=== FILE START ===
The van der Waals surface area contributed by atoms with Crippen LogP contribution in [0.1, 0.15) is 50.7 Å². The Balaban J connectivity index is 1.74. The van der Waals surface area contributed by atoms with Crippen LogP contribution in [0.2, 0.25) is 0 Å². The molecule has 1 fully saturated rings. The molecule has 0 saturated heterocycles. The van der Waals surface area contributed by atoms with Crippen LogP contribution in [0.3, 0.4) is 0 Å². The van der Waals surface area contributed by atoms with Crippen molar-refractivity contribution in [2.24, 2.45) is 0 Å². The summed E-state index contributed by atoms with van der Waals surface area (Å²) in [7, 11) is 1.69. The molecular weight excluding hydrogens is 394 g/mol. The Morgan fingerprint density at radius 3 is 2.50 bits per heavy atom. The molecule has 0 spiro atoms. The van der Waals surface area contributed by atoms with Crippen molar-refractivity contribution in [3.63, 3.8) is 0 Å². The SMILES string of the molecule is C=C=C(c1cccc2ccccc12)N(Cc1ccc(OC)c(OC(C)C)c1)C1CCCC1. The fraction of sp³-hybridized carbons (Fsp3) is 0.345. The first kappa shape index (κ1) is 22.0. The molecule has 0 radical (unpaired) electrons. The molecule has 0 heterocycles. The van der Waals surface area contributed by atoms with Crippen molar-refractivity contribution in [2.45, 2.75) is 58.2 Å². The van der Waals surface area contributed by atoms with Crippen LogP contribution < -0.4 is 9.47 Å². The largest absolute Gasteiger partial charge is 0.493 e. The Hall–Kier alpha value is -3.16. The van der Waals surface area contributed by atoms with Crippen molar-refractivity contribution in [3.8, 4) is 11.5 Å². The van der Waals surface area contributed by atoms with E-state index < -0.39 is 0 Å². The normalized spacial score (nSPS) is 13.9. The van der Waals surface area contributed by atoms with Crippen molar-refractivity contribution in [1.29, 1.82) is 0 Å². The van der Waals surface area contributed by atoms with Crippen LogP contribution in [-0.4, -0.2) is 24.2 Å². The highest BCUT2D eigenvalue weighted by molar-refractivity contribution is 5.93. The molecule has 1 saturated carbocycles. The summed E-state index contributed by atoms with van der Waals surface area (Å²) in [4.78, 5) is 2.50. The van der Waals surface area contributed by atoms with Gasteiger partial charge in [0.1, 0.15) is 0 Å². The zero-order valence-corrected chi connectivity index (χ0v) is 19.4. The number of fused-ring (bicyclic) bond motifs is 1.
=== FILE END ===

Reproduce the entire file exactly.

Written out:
The van der Waals surface area contributed by atoms with Crippen LogP contribution in [0.1, 0.15) is 50.7 Å². The Balaban J connectivity index is 1.74. The van der Waals surface area contributed by atoms with Crippen LogP contribution in [0.2, 0.25) is 0 Å². The molecule has 1 fully saturated rings. The molecule has 0 saturated heterocycles. The van der Waals surface area contributed by atoms with Crippen LogP contribution in [0.3, 0.4) is 0 Å². The van der Waals surface area contributed by atoms with Crippen molar-refractivity contribution in [2.24, 2.45) is 0 Å². The summed E-state index contributed by atoms with van der Waals surface area (Å²) in [7, 11) is 1.69. The molecular weight excluding hydrogens is 394 g/mol. The Morgan fingerprint density at radius 3 is 2.50 bits per heavy atom. The molecule has 0 spiro atoms. The van der Waals surface area contributed by atoms with Crippen molar-refractivity contribution in [3.63, 3.8) is 0 Å². The SMILES string of the molecule is C=C=C(c1cccc2ccccc12)N(Cc1ccc(OC)c(OC(C)C)c1)C1CCCC1. The fraction of sp³-hybridized carbons (Fsp3) is 0.345. The first kappa shape index (κ1) is 22.0. The molecule has 0 radical (unpaired) electrons. The molecule has 0 heterocycles. The van der Waals surface area contributed by atoms with Crippen molar-refractivity contribution in [2.45, 2.75) is 58.2 Å². The van der Waals surface area contributed by atoms with Crippen LogP contribution < -0.4 is 9.47 Å². The largest absolute Gasteiger partial charge is 0.493 e. The Hall–Kier alpha value is -3.16. The van der Waals surface area contributed by atoms with Crippen molar-refractivity contribution in [3.8, 4) is 11.5 Å². The van der Waals surface area contributed by atoms with E-state index < -0.39 is 0 Å². The normalized spacial score (nSPS) is 13.9. The van der Waals surface area contributed by atoms with Crippen molar-refractivity contribution in [1.29, 1.82) is 0 Å². The van der Waals surface area contributed by atoms with Crippen LogP contribution in [-0.4, -0.2) is 24.2 Å². The highest BCUT2D eigenvalue weighted by molar-refractivity contribution is 5.93. The molecule has 1 saturated carbocycles. The summed E-state index contributed by atoms with van der Waals surface area (Å²) in [4.78, 5) is 2.50. The van der Waals surface area contributed by atoms with Gasteiger partial charge in [0.1, 0.15) is 0 Å². The zero-order valence-corrected chi connectivity index (χ0v) is 19.4. The number of fused-ring (bicyclic) bond motifs is 1.